A massive security flaw that could let hackers listen in on private calls and read text messages has been revealed.
The flaw, is in a global telecom network called Signal System 7 that helps phone carriers across the world, including AT&T and Verizon, route calls and texts.
The flaws, to be reported at a hacker conference in Hamburg this month, are the latest in a string of major flaws in the system.
'Experts say it's increasingly clear that SS7, first designed in the 1980s, is riddled with serious vulnerabilities that undermine the privacy of the world's billions of cellular customers,' said The Washington Post, which first uncovered flaws in the system earlier this year.
The flaws discovered by the German researchers are actually functions built into SS7 for other purposes – such as keeping calls connected as users speed down highways, switching from cell tower to cell tower.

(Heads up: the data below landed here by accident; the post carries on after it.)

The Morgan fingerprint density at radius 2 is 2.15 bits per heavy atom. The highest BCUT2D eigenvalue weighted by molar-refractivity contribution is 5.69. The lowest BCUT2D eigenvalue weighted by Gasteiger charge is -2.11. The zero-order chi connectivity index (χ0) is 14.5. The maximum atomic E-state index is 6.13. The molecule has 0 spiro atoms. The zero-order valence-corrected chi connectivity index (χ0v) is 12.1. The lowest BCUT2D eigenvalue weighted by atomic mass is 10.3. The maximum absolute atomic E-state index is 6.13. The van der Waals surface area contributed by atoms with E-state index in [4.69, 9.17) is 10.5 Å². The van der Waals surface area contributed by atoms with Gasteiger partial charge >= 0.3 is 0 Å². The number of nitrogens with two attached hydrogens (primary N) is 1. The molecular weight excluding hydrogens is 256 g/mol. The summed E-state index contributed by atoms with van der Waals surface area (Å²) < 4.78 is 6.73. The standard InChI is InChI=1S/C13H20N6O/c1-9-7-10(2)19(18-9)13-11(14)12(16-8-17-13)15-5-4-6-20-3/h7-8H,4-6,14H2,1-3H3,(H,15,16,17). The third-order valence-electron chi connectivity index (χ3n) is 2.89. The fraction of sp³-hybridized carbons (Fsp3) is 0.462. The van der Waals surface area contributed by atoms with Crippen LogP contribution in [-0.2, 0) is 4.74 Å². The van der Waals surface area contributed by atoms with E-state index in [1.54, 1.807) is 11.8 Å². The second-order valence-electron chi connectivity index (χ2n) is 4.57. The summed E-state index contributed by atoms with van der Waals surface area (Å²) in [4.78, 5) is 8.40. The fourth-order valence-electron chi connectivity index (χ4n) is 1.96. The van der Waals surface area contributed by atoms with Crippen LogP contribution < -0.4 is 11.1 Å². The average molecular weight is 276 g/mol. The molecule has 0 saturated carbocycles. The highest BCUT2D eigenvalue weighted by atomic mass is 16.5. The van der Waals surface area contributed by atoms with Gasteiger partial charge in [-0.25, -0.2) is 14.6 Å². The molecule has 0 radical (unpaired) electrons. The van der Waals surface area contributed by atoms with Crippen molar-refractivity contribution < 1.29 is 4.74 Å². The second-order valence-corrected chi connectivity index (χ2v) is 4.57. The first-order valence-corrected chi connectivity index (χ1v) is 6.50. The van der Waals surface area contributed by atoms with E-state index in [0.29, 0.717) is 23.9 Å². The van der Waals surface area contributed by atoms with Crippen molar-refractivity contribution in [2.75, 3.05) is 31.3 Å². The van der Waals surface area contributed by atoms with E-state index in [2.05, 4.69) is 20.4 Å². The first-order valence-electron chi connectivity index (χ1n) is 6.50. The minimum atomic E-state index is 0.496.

However, hackers worked out a way to repurpose the features for surveillance because of the lax security on the network.
Although the extent of the flaws has not yet been revealed, it is believed hackers can locate callers anywhere in the world, listen to calls as they happen or record hundreds of encrypted calls and texts at a time for later decryption.